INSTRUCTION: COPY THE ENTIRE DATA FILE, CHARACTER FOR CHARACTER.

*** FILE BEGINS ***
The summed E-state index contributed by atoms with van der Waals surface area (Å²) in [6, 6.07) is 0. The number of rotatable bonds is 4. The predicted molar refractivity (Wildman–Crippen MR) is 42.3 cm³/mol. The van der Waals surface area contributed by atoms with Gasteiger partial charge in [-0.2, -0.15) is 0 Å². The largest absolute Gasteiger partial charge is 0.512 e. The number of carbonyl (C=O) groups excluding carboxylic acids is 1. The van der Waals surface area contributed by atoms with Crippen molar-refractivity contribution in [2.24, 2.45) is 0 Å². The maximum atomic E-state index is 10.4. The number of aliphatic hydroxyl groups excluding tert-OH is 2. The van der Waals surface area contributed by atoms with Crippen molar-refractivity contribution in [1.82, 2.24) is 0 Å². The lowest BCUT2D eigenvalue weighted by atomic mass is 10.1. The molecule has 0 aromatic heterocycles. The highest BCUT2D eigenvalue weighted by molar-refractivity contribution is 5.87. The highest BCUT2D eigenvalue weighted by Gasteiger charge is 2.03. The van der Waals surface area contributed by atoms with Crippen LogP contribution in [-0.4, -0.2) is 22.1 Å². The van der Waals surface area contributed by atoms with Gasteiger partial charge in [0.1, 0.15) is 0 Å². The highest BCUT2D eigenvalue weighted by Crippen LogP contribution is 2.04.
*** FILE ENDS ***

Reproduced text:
The summed E-state index contributed by atoms with van der Waals surface area (Å²) in [6, 6.07) is 0. The number of rotatable bonds is 4. The predicted molar refractivity (Wildman–Crippen MR) is 42.3 cm³/mol. The van der Waals surface area contributed by atoms with Gasteiger partial charge in [-0.2, -0.15) is 0 Å². The largest absolute Gasteiger partial charge is 0.512 e. The number of carbonyl (C=O) groups excluding carboxylic acids is 1. The van der Waals surface area contributed by atoms with Crippen molar-refractivity contribution in [2.24, 2.45) is 0 Å². The maximum atomic E-state index is 10.4. The number of aliphatic hydroxyl groups excluding tert-OH is 2. The van der Waals surface area contributed by atoms with Crippen molar-refractivity contribution in [1.82, 2.24) is 0 Å². The lowest BCUT2D eigenvalue weighted by atomic mass is 10.1. The molecule has 0 aromatic heterocycles. The highest BCUT2D eigenvalue weighted by molar-refractivity contribution is 5.87. The highest BCUT2D eigenvalue weighted by Gasteiger charge is 2.03. The van der Waals surface area contributed by atoms with Crippen LogP contribution in [-0.4, -0.2) is 22.1 Å². The van der Waals surface area contributed by atoms with Gasteiger partial charge in [0.1, 0.15) is 0 Å². The highest BCUT2D eigenvalue weighted by Crippen LogP contribution is 2.04.